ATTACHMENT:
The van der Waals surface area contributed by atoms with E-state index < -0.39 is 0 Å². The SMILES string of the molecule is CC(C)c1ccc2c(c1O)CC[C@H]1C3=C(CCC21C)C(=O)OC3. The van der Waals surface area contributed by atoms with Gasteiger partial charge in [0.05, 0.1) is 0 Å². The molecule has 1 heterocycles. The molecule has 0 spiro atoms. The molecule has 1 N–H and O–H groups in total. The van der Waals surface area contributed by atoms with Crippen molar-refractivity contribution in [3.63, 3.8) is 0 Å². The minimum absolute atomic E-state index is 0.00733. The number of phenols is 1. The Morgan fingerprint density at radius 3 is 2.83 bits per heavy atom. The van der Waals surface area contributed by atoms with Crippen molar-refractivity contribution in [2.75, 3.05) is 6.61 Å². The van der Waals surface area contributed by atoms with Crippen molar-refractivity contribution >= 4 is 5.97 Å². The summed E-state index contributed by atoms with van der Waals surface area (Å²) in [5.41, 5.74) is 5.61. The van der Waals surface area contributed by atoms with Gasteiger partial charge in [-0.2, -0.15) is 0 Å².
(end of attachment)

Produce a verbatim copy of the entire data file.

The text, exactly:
The van der Waals surface area contributed by atoms with E-state index < -0.39 is 0 Å². The SMILES string of the molecule is CC(C)c1ccc2c(c1O)CC[C@H]1C3=C(CCC21C)C(=O)OC3. The van der Waals surface area contributed by atoms with Gasteiger partial charge in [0.05, 0.1) is 0 Å². The molecule has 1 heterocycles. The molecule has 0 spiro atoms. The molecule has 1 N–H and O–H groups in total. The van der Waals surface area contributed by atoms with Crippen molar-refractivity contribution in [3.63, 3.8) is 0 Å². The minimum absolute atomic E-state index is 0.00733. The number of phenols is 1. The Morgan fingerprint density at radius 3 is 2.83 bits per heavy atom. The van der Waals surface area contributed by atoms with Crippen molar-refractivity contribution in [2.75, 3.05) is 6.61 Å². The van der Waals surface area contributed by atoms with Crippen molar-refractivity contribution >= 4 is 5.97 Å². The summed E-state index contributed by atoms with van der Waals surface area (Å²) in [5.41, 5.74) is 5.61. The van der Waals surface area contributed by atoms with Gasteiger partial charge in [-0.2, -0.15) is 0 Å².